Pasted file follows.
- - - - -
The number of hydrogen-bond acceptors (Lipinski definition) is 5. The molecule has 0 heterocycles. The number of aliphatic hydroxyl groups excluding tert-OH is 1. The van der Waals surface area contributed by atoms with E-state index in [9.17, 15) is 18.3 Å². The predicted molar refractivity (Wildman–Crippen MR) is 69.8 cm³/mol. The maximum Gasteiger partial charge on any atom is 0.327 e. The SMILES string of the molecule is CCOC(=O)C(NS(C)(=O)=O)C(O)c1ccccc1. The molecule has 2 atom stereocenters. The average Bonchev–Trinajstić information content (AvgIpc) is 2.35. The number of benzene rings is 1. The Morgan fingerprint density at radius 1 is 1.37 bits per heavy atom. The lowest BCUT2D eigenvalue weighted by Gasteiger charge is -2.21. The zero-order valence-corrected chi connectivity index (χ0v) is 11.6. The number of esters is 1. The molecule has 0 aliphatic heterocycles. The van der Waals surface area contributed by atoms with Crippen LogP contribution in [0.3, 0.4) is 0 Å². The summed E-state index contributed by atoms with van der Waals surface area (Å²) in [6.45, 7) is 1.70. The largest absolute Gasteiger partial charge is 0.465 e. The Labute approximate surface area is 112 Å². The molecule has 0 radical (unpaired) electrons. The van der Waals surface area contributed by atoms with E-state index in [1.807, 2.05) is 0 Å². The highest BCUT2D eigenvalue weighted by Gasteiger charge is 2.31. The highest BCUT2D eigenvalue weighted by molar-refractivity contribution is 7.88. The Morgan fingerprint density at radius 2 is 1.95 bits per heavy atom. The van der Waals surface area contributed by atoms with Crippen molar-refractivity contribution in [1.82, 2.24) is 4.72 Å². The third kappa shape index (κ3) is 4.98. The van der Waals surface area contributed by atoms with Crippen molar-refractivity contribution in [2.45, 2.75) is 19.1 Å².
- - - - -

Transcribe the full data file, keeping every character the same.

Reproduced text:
The number of hydrogen-bond acceptors (Lipinski definition) is 5. The molecule has 0 heterocycles. The number of aliphatic hydroxyl groups excluding tert-OH is 1. The van der Waals surface area contributed by atoms with E-state index in [9.17, 15) is 18.3 Å². The predicted molar refractivity (Wildman–Crippen MR) is 69.8 cm³/mol. The maximum Gasteiger partial charge on any atom is 0.327 e. The SMILES string of the molecule is CCOC(=O)C(NS(C)(=O)=O)C(O)c1ccccc1. The molecule has 2 atom stereocenters. The average Bonchev–Trinajstić information content (AvgIpc) is 2.35. The number of benzene rings is 1. The Morgan fingerprint density at radius 1 is 1.37 bits per heavy atom. The lowest BCUT2D eigenvalue weighted by Gasteiger charge is -2.21. The zero-order valence-corrected chi connectivity index (χ0v) is 11.6. The number of esters is 1. The molecule has 0 aliphatic heterocycles. The van der Waals surface area contributed by atoms with Crippen LogP contribution in [0.3, 0.4) is 0 Å². The summed E-state index contributed by atoms with van der Waals surface area (Å²) in [6.45, 7) is 1.70. The largest absolute Gasteiger partial charge is 0.465 e. The Labute approximate surface area is 112 Å². The molecule has 0 radical (unpaired) electrons. The van der Waals surface area contributed by atoms with E-state index in [1.807, 2.05) is 0 Å². The highest BCUT2D eigenvalue weighted by Gasteiger charge is 2.31. The highest BCUT2D eigenvalue weighted by molar-refractivity contribution is 7.88. The Morgan fingerprint density at radius 2 is 1.95 bits per heavy atom. The van der Waals surface area contributed by atoms with Crippen molar-refractivity contribution in [1.82, 2.24) is 4.72 Å². The third kappa shape index (κ3) is 4.98. The van der Waals surface area contributed by atoms with Crippen molar-refractivity contribution in [2.45, 2.75) is 19.1 Å².